And this is how Sanatana Dharma and the whole Hindu tradition became relevant and important to me. I saw in it the values I esteem: a sense of duty, service to country, respect for animals and the environment, all without allegiance to a book, man or god. This “Hinduism” as we have decided to call it, is a faith for the 21st century and beyond. It does not believe that only one path leads us to realization or that God is a force to be feared. It strongly enforces the thinking that the world is one family, places the elderly at the forefront of our concern and puts education above all other conquests. And finally, I’ll return to my fear of dogma. There have been great leaders in the Hindu tradition that I love and wish to emulate such as Vivekananda, Ramana Maharishi and Chinmayananda. But these men, just like the scriptures and the Gita, represent a view point. No man, book or god are the sole custodians of our religion though they all point in the direction of truth. We must remember this when we interact with our peers and the world. In my opinion, the most I can do to proliferate Sanatana Dharma is to cherish it and dispel its misconceptions among peers and friends. I will defend it peacefully and study it diligently. Thus, through quiet introspection and the goodwill to defend those in harm’s way, both within and outside my community, my advocacy will embody the simplest ideals of Hinduism.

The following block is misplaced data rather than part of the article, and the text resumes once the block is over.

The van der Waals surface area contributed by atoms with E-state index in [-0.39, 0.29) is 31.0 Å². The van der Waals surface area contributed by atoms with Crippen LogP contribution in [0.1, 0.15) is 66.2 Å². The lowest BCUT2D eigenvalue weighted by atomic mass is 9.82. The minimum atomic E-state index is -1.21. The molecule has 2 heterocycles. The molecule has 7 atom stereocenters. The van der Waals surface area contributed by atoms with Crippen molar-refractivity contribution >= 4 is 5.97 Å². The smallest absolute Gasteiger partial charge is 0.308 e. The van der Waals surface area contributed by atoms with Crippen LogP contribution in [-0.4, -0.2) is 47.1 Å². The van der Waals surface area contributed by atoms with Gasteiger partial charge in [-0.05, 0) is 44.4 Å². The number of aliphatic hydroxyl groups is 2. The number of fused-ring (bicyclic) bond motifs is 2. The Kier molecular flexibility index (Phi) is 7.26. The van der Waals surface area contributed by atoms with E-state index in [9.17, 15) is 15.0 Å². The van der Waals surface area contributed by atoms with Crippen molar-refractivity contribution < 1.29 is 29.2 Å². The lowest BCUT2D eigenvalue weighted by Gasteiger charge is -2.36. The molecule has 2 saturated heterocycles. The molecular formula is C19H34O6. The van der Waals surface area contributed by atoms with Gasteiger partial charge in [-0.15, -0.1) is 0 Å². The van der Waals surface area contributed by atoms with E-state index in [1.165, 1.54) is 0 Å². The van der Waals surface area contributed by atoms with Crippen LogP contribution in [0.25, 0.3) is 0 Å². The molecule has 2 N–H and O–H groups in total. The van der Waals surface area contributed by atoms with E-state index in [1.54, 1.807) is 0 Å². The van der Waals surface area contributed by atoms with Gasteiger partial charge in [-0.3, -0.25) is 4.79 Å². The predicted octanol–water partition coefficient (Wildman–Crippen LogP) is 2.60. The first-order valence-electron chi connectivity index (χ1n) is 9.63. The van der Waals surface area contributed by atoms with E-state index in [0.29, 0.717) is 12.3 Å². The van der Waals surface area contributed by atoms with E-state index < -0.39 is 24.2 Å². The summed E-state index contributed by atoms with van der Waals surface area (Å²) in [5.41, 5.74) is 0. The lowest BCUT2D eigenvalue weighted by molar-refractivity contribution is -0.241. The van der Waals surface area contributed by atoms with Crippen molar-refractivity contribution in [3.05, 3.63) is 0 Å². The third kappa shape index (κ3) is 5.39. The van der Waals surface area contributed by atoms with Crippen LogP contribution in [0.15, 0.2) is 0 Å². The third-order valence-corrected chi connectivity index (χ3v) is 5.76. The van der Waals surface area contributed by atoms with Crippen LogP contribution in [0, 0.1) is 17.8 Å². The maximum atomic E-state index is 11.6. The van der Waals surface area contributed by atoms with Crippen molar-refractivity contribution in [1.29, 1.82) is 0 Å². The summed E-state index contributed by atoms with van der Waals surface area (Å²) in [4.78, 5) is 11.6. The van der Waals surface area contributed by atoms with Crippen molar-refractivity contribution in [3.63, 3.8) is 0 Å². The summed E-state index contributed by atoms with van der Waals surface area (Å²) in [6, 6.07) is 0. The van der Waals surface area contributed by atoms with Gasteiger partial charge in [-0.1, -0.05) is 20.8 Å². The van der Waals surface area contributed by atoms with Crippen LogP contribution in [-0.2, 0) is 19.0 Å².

Sandhya Devaraj, 23, is a May 2012 graduate of the University of Maryland. She is currently serving with AmeriCorp’s National Health Corps in Chicago for a year. She was a 2011 HAF Congressional Intern with Congresswoman Donna Edwards of Maryland.